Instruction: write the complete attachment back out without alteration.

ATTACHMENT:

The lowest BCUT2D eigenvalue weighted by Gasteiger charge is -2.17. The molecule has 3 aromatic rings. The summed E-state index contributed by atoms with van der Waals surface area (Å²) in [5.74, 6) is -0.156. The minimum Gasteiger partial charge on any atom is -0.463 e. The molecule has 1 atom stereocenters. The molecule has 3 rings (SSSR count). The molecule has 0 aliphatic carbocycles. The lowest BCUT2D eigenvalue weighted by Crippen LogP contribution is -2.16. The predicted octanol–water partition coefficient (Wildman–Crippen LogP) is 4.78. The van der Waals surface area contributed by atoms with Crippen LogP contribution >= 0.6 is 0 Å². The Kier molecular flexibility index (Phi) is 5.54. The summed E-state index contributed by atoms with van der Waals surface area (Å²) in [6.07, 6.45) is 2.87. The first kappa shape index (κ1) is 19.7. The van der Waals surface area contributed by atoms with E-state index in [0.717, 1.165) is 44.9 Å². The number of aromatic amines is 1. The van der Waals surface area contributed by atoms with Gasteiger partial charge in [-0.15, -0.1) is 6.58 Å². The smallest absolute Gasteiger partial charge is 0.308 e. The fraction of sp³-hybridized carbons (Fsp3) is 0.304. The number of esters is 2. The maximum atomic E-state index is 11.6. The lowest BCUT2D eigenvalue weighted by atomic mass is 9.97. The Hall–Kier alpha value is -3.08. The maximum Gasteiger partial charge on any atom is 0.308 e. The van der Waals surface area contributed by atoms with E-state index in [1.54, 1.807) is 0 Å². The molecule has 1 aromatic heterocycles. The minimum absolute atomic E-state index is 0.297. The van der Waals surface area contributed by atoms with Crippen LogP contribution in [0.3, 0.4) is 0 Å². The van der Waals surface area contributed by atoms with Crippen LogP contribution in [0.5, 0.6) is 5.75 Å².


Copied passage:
The lowest BCUT2D eigenvalue weighted by Gasteiger charge is -2.17. The molecule has 3 aromatic rings. The summed E-state index contributed by atoms with van der Waals surface area (Å²) in [5.74, 6) is -0.156. The minimum Gasteiger partial charge on any atom is -0.463 e. The molecule has 1 atom stereocenters. The molecule has 3 rings (SSSR count). The molecule has 0 aliphatic carbocycles. The lowest BCUT2D eigenvalue weighted by Crippen LogP contribution is -2.16. The predicted octanol–water partition coefficient (Wildman–Crippen LogP) is 4.78. The van der Waals surface area contributed by atoms with Crippen LogP contribution >= 0.6 is 0 Å². The Kier molecular flexibility index (Phi) is 5.54. The summed E-state index contributed by atoms with van der Waals surface area (Å²) in [6.07, 6.45) is 2.87. The first kappa shape index (κ1) is 19.7. The van der Waals surface area contributed by atoms with E-state index in [0.717, 1.165) is 44.9 Å². The number of aromatic amines is 1. The van der Waals surface area contributed by atoms with Gasteiger partial charge in [-0.15, -0.1) is 6.58 Å². The smallest absolute Gasteiger partial charge is 0.308 e. The fraction of sp³-hybridized carbons (Fsp3) is 0.304. The number of esters is 2. The maximum atomic E-state index is 11.6. The lowest BCUT2D eigenvalue weighted by atomic mass is 9.97. The Hall–Kier alpha value is -3.08. The maximum Gasteiger partial charge on any atom is 0.308 e. The van der Waals surface area contributed by atoms with E-state index in [1.54, 1.807) is 0 Å². The molecule has 1 aromatic heterocycles. The minimum absolute atomic E-state index is 0.297. The van der Waals surface area contributed by atoms with Crippen LogP contribution in [0.3, 0.4) is 0 Å². The van der Waals surface area contributed by atoms with Crippen LogP contribution in [0.5, 0.6) is 5.75 Å².